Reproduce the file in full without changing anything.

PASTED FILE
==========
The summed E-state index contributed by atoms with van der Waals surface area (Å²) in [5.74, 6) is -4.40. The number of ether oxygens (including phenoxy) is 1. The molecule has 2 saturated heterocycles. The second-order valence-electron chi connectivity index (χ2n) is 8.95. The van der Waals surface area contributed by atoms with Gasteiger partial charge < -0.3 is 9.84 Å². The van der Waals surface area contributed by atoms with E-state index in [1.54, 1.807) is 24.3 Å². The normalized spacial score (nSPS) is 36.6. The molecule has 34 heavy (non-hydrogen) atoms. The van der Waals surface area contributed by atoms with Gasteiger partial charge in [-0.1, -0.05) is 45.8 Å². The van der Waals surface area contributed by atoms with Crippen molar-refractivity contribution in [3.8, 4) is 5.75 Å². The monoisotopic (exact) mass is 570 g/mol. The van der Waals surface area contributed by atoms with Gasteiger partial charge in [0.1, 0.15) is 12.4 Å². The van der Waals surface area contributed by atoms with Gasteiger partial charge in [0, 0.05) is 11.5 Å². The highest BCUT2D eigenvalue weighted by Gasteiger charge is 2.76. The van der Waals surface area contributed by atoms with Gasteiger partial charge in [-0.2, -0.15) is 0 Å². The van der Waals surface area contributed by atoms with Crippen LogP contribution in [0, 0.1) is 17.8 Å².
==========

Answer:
The summed E-state index contributed by atoms with van der Waals surface area (Å²) in [5.74, 6) is -4.40. The number of ether oxygens (including phenoxy) is 1. The molecule has 2 saturated heterocycles. The second-order valence-electron chi connectivity index (χ2n) is 8.95. The van der Waals surface area contributed by atoms with Gasteiger partial charge < -0.3 is 9.84 Å². The van der Waals surface area contributed by atoms with E-state index in [1.54, 1.807) is 24.3 Å². The normalized spacial score (nSPS) is 36.6. The molecule has 34 heavy (non-hydrogen) atoms. The van der Waals surface area contributed by atoms with Gasteiger partial charge in [-0.1, -0.05) is 45.8 Å². The van der Waals surface area contributed by atoms with Crippen molar-refractivity contribution in [3.8, 4) is 5.75 Å². The monoisotopic (exact) mass is 570 g/mol. The van der Waals surface area contributed by atoms with Gasteiger partial charge in [0.1, 0.15) is 12.4 Å². The van der Waals surface area contributed by atoms with Gasteiger partial charge in [0, 0.05) is 11.5 Å². The highest BCUT2D eigenvalue weighted by Gasteiger charge is 2.76. The van der Waals surface area contributed by atoms with Gasteiger partial charge in [-0.2, -0.15) is 0 Å². The van der Waals surface area contributed by atoms with Crippen LogP contribution in [0, 0.1) is 17.8 Å².